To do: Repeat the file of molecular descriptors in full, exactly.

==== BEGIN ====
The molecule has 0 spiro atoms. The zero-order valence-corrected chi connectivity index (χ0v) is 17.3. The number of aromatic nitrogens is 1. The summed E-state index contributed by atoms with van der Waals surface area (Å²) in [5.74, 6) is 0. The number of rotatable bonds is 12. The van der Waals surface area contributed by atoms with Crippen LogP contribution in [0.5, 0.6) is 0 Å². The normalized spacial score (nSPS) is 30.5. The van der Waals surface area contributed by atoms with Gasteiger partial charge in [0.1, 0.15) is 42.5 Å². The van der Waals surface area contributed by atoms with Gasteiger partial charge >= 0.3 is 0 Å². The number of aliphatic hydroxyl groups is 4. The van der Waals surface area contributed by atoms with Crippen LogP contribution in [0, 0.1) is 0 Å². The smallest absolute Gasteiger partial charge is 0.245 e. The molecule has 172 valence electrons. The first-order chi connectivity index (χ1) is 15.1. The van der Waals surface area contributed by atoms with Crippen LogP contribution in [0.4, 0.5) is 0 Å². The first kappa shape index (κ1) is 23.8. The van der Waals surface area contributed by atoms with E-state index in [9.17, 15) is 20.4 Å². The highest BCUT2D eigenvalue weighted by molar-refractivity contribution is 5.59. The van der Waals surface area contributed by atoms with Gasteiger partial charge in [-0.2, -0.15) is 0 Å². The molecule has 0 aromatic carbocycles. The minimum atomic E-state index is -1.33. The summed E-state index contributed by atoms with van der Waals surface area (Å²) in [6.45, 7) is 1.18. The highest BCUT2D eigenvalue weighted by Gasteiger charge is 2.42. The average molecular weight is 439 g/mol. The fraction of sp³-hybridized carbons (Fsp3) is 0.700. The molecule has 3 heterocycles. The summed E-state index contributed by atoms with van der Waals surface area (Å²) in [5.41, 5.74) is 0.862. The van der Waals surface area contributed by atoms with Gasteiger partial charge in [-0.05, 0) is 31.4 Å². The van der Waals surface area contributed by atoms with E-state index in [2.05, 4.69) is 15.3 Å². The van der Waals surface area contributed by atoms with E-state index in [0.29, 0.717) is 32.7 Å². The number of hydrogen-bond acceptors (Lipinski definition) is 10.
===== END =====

The molecule has 0 spiro atoms. The zero-order valence-corrected chi connectivity index (χ0v) is 17.3. The number of aromatic nitrogens is 1. The summed E-state index contributed by atoms with van der Waals surface area (Å²) in [5.74, 6) is 0. The number of rotatable bonds is 12. The van der Waals surface area contributed by atoms with Crippen LogP contribution in [0.5, 0.6) is 0 Å². The normalized spacial score (nSPS) is 30.5. The van der Waals surface area contributed by atoms with Gasteiger partial charge in [0.1, 0.15) is 42.5 Å². The van der Waals surface area contributed by atoms with Gasteiger partial charge >= 0.3 is 0 Å². The number of aliphatic hydroxyl groups is 4. The van der Waals surface area contributed by atoms with Crippen LogP contribution in [0, 0.1) is 0 Å². The smallest absolute Gasteiger partial charge is 0.245 e. The molecule has 172 valence electrons. The first-order chi connectivity index (χ1) is 15.1. The van der Waals surface area contributed by atoms with Crippen LogP contribution in [0.4, 0.5) is 0 Å². The first kappa shape index (κ1) is 23.8. The van der Waals surface area contributed by atoms with E-state index in [9.17, 15) is 20.4 Å². The highest BCUT2D eigenvalue weighted by molar-refractivity contribution is 5.59. The van der Waals surface area contributed by atoms with Gasteiger partial charge in [-0.2, -0.15) is 0 Å². The molecule has 0 aromatic carbocycles. The minimum atomic E-state index is -1.33. The summed E-state index contributed by atoms with van der Waals surface area (Å²) in [6.45, 7) is 1.18. The highest BCUT2D eigenvalue weighted by Gasteiger charge is 2.42. The average molecular weight is 439 g/mol. The fraction of sp³-hybridized carbons (Fsp3) is 0.700. The molecule has 3 heterocycles. The summed E-state index contributed by atoms with van der Waals surface area (Å²) in [5.41, 5.74) is 0.862. The van der Waals surface area contributed by atoms with Gasteiger partial charge in [-0.05, 0) is 31.4 Å². The van der Waals surface area contributed by atoms with E-state index in [2.05, 4.69) is 15.3 Å². The van der Waals surface area contributed by atoms with E-state index in [0.29, 0.717) is 32.7 Å². The number of hydrogen-bond acceptors (Lipinski definition) is 10.